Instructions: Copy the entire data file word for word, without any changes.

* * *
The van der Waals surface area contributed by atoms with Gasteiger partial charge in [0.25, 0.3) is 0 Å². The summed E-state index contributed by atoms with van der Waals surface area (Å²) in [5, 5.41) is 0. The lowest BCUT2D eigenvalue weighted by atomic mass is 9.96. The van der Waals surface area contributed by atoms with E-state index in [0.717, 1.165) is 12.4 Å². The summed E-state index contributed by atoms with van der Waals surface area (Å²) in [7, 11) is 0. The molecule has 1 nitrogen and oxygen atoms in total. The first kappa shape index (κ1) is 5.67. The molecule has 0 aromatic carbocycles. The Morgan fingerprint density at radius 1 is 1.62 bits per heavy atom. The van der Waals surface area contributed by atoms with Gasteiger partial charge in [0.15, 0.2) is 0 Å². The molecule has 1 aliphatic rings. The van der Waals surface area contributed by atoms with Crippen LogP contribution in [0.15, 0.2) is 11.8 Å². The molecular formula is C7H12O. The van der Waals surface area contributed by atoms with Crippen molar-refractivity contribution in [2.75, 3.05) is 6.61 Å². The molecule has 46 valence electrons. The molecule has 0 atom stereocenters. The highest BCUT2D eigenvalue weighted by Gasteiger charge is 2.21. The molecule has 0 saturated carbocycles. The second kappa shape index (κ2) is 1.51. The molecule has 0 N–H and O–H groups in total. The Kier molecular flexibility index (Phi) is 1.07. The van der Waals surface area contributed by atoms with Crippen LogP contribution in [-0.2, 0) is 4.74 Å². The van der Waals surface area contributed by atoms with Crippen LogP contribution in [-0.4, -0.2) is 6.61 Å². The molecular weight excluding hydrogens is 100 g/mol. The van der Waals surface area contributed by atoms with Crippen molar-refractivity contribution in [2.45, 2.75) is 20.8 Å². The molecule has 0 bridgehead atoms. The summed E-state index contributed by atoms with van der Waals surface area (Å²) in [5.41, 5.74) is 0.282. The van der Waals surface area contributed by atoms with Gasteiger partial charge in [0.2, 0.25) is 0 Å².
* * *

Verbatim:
The van der Waals surface area contributed by atoms with Gasteiger partial charge in [0.25, 0.3) is 0 Å². The summed E-state index contributed by atoms with van der Waals surface area (Å²) in [5, 5.41) is 0. The lowest BCUT2D eigenvalue weighted by atomic mass is 9.96. The van der Waals surface area contributed by atoms with E-state index in [0.717, 1.165) is 12.4 Å². The summed E-state index contributed by atoms with van der Waals surface area (Å²) in [7, 11) is 0. The molecule has 1 nitrogen and oxygen atoms in total. The first kappa shape index (κ1) is 5.67. The molecule has 0 aromatic carbocycles. The Morgan fingerprint density at radius 1 is 1.62 bits per heavy atom. The van der Waals surface area contributed by atoms with Gasteiger partial charge in [0.15, 0.2) is 0 Å². The molecule has 1 aliphatic rings. The van der Waals surface area contributed by atoms with Crippen LogP contribution in [0.15, 0.2) is 11.8 Å². The molecular formula is C7H12O. The van der Waals surface area contributed by atoms with Crippen molar-refractivity contribution in [2.75, 3.05) is 6.61 Å². The molecule has 46 valence electrons. The molecule has 0 atom stereocenters. The highest BCUT2D eigenvalue weighted by Gasteiger charge is 2.21. The molecule has 0 saturated carbocycles. The second kappa shape index (κ2) is 1.51. The molecule has 0 N–H and O–H groups in total. The Kier molecular flexibility index (Phi) is 1.07. The van der Waals surface area contributed by atoms with Crippen LogP contribution in [-0.2, 0) is 4.74 Å². The van der Waals surface area contributed by atoms with Crippen LogP contribution in [-0.4, -0.2) is 6.61 Å². The molecular weight excluding hydrogens is 100 g/mol. The van der Waals surface area contributed by atoms with Crippen molar-refractivity contribution in [2.45, 2.75) is 20.8 Å². The molecule has 0 bridgehead atoms. The summed E-state index contributed by atoms with van der Waals surface area (Å²) in [5.41, 5.74) is 0.282. The van der Waals surface area contributed by atoms with Gasteiger partial charge in [0.2, 0.25) is 0 Å².